Cigarettes tax hike bipartisan but $19.5 billion hole in Labor costings

The hole in cigarette excise figures will make Labor’s funding task harder. Lukas Coch/AAP

The government has found a A$19.5 billion hole in Labor’s plan to boost tobacco excise – a proposal that Treasurer Scott Morrison’s budget will also adopt in the scramble for revenue.

Whether the Coalition is re-elected or Labor wins, tobacco excise, which has been increasing by 12.5% annually since 2013, will continue to rise each year until 2020. This would push cigarettes up to more than than $40 a packet.

On the Treasury’s figures, the measure would raise $28.17 billion to 2025-26 – compared with Labor’s figure of $47.7 billion. The total to 2026-27 would be $32.7 billion.

Over the budget’s forward estimates it would raise nearly $4.7 billion on the government’s figures. Labor’s policy, released late last year, estimated continuing the excise increases would bring in $3.8 billion over the current forward estimates.

Labor’s figures were done by the Parliamentary Budget Office (PBO). But they did not take into account the December budget update. Shadow Treasurer Chris Bowen said in February Labor was resubmitting its policies for costings after the update.

The opposition did not contest the government’s figures on Monday but Bowen said this was “a desperate attempt to cover for the fact the government will be adopting, in full, Labor’s policy on tobacco excise”.

He said the policy was being matched “despite the fact both the treasurer and health minister cried murder” when it was announced.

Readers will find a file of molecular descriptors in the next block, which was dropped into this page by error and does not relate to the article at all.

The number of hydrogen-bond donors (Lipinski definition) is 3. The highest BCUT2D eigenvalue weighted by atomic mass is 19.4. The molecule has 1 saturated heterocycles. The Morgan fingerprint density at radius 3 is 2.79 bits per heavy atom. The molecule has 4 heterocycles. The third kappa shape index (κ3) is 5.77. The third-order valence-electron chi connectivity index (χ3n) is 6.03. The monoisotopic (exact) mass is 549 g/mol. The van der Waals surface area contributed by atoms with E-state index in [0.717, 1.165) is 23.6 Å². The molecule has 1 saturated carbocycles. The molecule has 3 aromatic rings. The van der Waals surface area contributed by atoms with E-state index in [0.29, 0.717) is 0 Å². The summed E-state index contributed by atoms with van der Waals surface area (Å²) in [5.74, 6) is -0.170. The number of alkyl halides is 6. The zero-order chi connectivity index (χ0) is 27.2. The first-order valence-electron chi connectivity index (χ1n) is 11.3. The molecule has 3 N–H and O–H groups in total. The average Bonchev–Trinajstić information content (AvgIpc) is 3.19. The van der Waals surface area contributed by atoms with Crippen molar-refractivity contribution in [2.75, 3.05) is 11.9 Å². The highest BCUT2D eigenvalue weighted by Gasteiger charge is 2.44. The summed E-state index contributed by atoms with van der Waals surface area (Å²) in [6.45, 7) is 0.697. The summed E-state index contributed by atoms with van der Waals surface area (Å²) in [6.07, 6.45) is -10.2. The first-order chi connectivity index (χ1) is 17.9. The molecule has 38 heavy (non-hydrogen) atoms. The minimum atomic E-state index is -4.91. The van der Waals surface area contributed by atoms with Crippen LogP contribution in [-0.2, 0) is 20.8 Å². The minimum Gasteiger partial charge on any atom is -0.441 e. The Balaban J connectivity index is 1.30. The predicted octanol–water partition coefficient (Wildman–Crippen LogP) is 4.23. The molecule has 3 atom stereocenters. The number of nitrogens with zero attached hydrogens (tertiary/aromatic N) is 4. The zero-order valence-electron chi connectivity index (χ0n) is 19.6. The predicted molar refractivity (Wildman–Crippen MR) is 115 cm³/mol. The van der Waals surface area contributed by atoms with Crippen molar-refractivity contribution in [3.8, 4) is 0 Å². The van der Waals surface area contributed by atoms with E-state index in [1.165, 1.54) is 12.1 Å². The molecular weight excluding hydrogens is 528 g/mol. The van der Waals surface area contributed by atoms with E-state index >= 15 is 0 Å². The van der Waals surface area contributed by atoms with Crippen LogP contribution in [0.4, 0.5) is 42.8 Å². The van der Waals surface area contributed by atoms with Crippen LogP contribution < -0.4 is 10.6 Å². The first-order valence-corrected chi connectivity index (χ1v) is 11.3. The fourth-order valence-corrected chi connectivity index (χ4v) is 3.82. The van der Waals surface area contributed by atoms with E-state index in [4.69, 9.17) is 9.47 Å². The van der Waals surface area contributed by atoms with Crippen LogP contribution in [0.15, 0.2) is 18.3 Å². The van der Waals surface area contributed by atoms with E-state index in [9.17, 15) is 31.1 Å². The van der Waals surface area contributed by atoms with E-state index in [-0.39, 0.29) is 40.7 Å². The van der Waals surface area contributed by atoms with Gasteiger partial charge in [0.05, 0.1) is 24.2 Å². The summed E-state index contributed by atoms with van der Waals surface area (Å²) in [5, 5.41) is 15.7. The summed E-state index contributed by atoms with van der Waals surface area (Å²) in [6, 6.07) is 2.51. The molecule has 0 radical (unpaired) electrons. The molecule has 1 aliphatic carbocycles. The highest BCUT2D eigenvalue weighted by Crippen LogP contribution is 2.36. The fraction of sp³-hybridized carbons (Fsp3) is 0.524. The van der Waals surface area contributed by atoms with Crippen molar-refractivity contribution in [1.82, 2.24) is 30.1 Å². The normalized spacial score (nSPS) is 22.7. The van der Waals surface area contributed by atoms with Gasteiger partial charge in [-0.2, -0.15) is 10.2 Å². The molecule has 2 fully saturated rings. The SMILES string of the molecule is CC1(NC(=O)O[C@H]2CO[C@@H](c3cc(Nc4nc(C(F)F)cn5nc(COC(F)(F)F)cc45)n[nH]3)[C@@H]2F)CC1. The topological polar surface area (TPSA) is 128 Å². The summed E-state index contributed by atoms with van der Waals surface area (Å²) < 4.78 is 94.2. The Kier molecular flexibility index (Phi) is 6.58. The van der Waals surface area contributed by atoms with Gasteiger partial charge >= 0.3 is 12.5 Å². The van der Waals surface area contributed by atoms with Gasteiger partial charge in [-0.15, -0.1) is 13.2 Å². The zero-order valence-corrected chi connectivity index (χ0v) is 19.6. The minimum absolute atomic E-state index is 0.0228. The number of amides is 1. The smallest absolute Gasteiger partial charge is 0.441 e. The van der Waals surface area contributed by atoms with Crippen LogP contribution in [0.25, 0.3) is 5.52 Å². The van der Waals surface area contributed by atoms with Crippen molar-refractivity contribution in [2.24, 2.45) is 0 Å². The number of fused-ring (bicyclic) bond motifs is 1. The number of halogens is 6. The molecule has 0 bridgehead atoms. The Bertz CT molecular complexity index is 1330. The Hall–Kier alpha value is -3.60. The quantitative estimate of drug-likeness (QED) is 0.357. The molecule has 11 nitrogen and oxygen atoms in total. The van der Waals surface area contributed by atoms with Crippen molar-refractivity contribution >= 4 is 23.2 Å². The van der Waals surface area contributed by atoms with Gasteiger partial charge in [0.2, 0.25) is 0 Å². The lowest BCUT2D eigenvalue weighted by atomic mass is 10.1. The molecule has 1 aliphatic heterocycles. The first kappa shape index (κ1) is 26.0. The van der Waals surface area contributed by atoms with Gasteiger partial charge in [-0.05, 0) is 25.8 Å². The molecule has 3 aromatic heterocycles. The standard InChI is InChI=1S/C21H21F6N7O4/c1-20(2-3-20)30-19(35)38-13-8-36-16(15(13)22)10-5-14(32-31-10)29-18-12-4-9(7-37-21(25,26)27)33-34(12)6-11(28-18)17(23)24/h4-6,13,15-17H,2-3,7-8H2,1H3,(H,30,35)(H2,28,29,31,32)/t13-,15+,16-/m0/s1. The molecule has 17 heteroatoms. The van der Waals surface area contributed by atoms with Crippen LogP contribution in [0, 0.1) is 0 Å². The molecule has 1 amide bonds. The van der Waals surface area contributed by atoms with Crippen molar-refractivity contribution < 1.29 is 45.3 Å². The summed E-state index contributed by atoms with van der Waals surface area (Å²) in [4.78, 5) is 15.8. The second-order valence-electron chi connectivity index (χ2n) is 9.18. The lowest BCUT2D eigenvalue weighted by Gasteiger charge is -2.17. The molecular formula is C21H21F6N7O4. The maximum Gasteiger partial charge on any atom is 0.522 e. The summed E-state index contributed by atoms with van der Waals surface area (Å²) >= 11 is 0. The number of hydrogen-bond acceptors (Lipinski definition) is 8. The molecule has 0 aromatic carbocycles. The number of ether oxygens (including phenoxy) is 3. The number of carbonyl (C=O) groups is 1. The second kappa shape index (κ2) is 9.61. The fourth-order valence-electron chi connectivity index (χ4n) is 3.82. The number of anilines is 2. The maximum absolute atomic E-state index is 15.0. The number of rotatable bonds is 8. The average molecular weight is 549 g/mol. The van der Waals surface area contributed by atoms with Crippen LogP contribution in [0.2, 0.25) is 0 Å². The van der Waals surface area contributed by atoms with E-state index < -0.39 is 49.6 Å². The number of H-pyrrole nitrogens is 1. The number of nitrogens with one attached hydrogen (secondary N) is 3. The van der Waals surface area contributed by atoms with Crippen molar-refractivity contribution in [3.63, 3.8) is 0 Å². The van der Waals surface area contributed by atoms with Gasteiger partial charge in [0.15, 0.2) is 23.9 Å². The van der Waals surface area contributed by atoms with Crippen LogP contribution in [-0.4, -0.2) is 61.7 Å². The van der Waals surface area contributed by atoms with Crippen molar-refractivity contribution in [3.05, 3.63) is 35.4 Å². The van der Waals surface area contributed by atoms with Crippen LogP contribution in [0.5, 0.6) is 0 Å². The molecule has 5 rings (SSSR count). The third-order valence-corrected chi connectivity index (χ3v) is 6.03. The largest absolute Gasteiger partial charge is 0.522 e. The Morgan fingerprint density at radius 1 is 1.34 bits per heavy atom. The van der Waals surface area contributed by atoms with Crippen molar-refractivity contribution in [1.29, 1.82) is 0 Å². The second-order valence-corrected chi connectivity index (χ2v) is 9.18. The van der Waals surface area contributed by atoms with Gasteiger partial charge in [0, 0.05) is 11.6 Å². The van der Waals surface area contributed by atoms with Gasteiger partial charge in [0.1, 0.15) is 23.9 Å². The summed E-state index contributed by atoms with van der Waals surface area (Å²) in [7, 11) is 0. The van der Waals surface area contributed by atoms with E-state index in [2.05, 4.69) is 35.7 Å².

Former prime minister Tony Abbott described the Labor policy as a workers tax.

Bowen said the excise policy was fully and independently costed by the PBO. He said these costings would continue to be updated by the PBO after budget updates and reconciled after the Pre-Election Economic and Fiscal Outlook, prepared by officials, which is released early in the campaign.

The very large numbers gap, which is presumably because the original costing did not make sufficient provision for falling smoking rates, complicates Labor’s task of finding savings to pay for a large spending program, including on education and health.

Bowen said Labor had never directly hypothecated the tobacco revenue for schools spending. It was just one of the savings proposals Labor had outlined.

He said if Malcolm Turnbull was serious about adopting Labor’s policy, “he must direct the National Party to cease taking political donations from tobacco companies. This includes directing Barnaby Joyce to hand back $10,780 donated by Phillip Morris in 2014-15.”